John Ostrander, Kim Yale and Luke McDonnell's run on Suicide Squad in the late '80s is one of my all-time favorite comics, and has a pretty legitimate claim on being the best team book that DC ever published. In the wake of Crisis on Infinite Earths, it took the unused pieces of the newly unified DC Universe and built obscure villains like Deadshot, Captain Boomerang and Count Vertigo into some of the company's most compelling characters. And despite revivals that have been met with somewhat mixed success, it's never quite been that good again.

Fortunately, anyone who wants to relive those glory days of danger and excitement has something new to check out. Inspired by the original series, cartoonist and illustrator Michel Fiffe has created a 16-page Suicide Squad fan-comic called "DEATHZONE!" And it looks every bit as awesome as that name implies.For those of you who aren't familiar with the Squad, Fiffe accurately describes it as "DC's version of The Dirty Dozen." The shadowy government organization called Task Force X recruited C-List super-villains and sent them on suicide missions, with the promise that if they survived, their sentences would be commuted and they'd be sent back out on the street to go bother Green Lantern or whoever. It was one of the most perfect concepts in comic book history, as it provided not only a way to use a surplus of sillier villains that modern writers wanted to move away from, but also an in-continuity way to explain why these guys kept coming back and fighting super-heroes even when they were carted off to jail for capital crimes that wasn't just "oh, they broke out again."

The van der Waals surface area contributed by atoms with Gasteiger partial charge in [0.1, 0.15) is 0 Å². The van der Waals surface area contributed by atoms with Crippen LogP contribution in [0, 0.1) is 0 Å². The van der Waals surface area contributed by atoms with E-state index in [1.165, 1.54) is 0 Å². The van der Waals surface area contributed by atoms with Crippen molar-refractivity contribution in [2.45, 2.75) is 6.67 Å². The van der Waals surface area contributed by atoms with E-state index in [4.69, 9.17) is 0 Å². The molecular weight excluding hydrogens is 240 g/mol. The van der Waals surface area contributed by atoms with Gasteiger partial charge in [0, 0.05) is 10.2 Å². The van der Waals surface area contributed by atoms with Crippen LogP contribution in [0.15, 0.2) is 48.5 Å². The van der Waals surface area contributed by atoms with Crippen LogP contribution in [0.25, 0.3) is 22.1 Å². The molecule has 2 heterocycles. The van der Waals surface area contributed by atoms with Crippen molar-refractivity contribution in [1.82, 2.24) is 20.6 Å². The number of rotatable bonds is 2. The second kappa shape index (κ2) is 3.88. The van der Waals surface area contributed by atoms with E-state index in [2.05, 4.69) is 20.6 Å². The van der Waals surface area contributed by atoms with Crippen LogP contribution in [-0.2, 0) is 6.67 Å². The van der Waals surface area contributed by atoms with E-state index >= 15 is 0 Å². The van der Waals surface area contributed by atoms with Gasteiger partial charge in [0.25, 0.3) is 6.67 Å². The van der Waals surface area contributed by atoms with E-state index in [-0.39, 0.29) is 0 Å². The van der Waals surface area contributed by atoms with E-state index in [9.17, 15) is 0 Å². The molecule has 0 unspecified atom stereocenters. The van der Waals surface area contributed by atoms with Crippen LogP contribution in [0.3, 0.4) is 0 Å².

And it apparently resonated with Fiffe: He cites Suicide Squad #10 as an inspiration, the issue where Batman confronts the Squad and ends up backing down when he goes up against their formidable leader, Amanda Waller.

That thing is easily one of the best comics of the decade, which is probably why a 9-year-old Fiffe drew his own version:

To be honest, that's about as well as I can draw now, but Fiffe's skills have certainly improved, and DEATHZONE!'s story of the Squad going up against their arch-nemeses, the Jihad, is a pretty good example of that:

To see more, including larger images of the comic and a few more pages from a younger Fiffe's version of the Squad -- and to find out how you can get the whole 16-pager for free (well, free with a $5 print) -- check out Fiffe's website!

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